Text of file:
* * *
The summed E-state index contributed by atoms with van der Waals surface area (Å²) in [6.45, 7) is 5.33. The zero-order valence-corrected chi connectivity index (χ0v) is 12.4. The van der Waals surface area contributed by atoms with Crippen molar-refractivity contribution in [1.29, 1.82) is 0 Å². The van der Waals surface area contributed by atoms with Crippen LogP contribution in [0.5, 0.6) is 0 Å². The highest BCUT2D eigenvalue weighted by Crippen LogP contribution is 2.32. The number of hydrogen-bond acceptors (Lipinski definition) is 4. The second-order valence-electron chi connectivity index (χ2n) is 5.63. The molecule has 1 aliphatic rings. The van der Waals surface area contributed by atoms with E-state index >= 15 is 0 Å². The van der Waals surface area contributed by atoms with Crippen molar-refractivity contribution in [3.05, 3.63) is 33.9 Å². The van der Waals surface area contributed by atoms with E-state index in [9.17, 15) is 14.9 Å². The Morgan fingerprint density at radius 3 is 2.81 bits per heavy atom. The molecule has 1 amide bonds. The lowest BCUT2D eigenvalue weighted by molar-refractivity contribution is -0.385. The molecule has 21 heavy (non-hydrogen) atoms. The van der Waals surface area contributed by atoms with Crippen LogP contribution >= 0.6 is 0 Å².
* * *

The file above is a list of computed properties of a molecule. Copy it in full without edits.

The summed E-state index contributed by atoms with van der Waals surface area (Å²) in [6.45, 7) is 5.33. The zero-order valence-corrected chi connectivity index (χ0v) is 12.4. The van der Waals surface area contributed by atoms with Crippen molar-refractivity contribution in [1.29, 1.82) is 0 Å². The van der Waals surface area contributed by atoms with Crippen LogP contribution in [0.5, 0.6) is 0 Å². The highest BCUT2D eigenvalue weighted by Crippen LogP contribution is 2.32. The number of hydrogen-bond acceptors (Lipinski definition) is 4. The second-order valence-electron chi connectivity index (χ2n) is 5.63. The molecule has 1 aliphatic rings. The van der Waals surface area contributed by atoms with E-state index >= 15 is 0 Å². The van der Waals surface area contributed by atoms with Crippen molar-refractivity contribution in [3.05, 3.63) is 33.9 Å². The van der Waals surface area contributed by atoms with E-state index in [9.17, 15) is 14.9 Å². The Morgan fingerprint density at radius 3 is 2.81 bits per heavy atom. The molecule has 1 amide bonds. The lowest BCUT2D eigenvalue weighted by molar-refractivity contribution is -0.385. The molecule has 21 heavy (non-hydrogen) atoms. The van der Waals surface area contributed by atoms with Crippen LogP contribution >= 0.6 is 0 Å².